2. becky

    I’ve had both chicken pox and the shingles (a few months ago during the 3rd trim of my pregnancy) and they were both horrible. Can’t say I really remember the chicken pox, but I wouldn’t wish the shingles on anyone! ouch! 🙁 I don’t think I’m going to give my little one the chicken pox vaccine….who knows, maybe he’s got some immunity since he was in utero when I had the shingles and they come from the same virus….that would be fun.

  3. AJ Cecil

    My girls have both been vaccinated against chicken pox and I am glad that I did it. My older brother had some major complications when he had chicken pox before I was born. All of my younger siblings had it when we were little and both had pretty sever cases. I was exposed many, many times but did not get it. We thought I was immune. I even went and nannied for a family in 6th grade when the mom and both kids had chicken pox bc she needed help and I was apparently immune. One day when I was in 8th grade I noticed my face was having what I thought was a major breakout going on. Then I started not feeling well. When my mom got home from work she realized I had gotten chicken pox. We had no idea where I had gotten them but I had exposed an entire preschool program at the YMCA to chicken pox bc I didnt know thats what was wrong with me until my mom got home. I got extremely ill and have a lot of scars. I missed almost 2 weeks of school. I dont want to risk my girls having the same terrible experience I had. Most of the kids in my family who have had chicken pox have had it quite severly. I wish I had looked like the boys in the above pictures but that was not the case. There is a purpose for vaccinations. I do not follow the tight vaccination schedule but my girls will get the vaccinations. They are both healthy, sweet, extremely bright children and have suffered no ill effects. I do believe that vaccinations are important to protect the public from disease.

      • Melissa D

        Dawn ~ I agree. I don’t believe that vaccinations are the “immunizations” they have been publicized as, and that nobody should believe that their children are safe because of being vaccinated – even if you do believe the benefits of vaccines outweigh the risks. If someone believes the benefits of vaccines outweigh the risks, than believe in that, not that they will make your child immune to the illness without any other side effects.

        Each parent’s decision. I personally feel that good health (diet and hygeine) is much safer and more effective than any vaccines.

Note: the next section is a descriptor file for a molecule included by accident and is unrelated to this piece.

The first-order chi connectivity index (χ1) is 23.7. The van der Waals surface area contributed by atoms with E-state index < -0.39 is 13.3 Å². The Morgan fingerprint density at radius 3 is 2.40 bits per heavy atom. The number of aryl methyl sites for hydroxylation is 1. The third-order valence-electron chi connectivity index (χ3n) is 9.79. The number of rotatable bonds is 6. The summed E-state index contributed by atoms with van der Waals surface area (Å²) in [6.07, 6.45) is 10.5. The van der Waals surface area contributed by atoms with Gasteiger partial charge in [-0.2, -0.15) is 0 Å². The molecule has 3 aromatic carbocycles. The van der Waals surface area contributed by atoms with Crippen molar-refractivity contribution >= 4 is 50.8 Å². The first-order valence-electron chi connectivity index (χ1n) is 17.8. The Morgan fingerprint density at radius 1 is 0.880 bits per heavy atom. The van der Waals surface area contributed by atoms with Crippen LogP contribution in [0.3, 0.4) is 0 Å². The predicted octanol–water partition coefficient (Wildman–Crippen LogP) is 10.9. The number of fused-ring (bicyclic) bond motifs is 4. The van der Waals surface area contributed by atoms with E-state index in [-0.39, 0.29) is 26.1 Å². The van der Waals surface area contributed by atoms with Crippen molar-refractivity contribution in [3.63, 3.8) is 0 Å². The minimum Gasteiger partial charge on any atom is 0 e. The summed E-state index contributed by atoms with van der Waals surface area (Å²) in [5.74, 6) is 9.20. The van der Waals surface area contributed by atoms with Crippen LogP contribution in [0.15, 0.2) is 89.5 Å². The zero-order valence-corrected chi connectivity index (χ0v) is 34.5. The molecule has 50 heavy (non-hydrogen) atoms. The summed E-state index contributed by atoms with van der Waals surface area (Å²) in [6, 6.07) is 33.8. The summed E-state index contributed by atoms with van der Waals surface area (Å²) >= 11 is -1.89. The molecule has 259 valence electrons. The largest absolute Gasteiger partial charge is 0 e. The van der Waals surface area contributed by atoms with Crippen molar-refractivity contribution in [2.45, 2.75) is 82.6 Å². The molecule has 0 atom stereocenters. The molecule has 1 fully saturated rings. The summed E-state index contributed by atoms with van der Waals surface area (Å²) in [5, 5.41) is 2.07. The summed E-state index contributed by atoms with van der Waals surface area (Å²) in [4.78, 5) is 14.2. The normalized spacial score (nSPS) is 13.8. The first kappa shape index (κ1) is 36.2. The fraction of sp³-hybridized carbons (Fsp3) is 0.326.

4. crystal

    Ah, the conversation of chicken pox. I think i offer a unique perspective on this- and always love when there is a conversation, because there are some very important things about contagious diseases in general that i know i was not aware of prior to the birth of my second child.

    We were limited on vaccines and felt that a chicken pox party was the way to go prior to Tigerlily’s birth. WE didn’t think about how the illnesses we were possibly brewing(which i fully agree improve and strengthen our immune systems) affected other people. Including going to a chicken pox party and then going to the grocery store…….. ah how that has changed!

    You see, Tigerlily is one of those at increased risk. She takes medicine to keep her body from rejecting the new liver she received when she was 15months old. Those meds have made it hard, if not impossible, to fight certain illnesses on her own. She can not fight chicken pox, and when we have had accidental exposure(almost always after someone had knowingly been exposed, but hadn’t shared that info), she has had to take medicine which is pretty harsh on her body.

    I have seen transplant kids in the hospital for weeks trying to fight this with some heavy-duty IV drugs, only to get chicken pox AGAIN because they are unable to create antibodies.

    So with this- i just want to create the stop and think moment:

    I understand the chicken pox party, but please understand when you attend one, that you are knowingly carrying something that could be really rough on someone else. Making informed decisions, means making the tough ones too- when you choose to expose yourself, please consider choosing to stay in your home for those 7-21 days that it incubates.

    • That’s the main reason why I would want to do a chicken pox party, so that it would be controlled. I keep my kids home when they are sick, even with a cold. I just think it’s irresponsible as a citizen to go in public when you’re sick or may be carrying something. I know people think my delaying vaccinations is irresponsible to the public, but the people in my social circle who think that way also think nothing of bringing their kids to BBQs or to the grocery store vomiting and such. In my opinion, delaying vaxes for my daughter is a potential risk and exposing the public to a known illness is a deliberate direct risk… but people never think of that.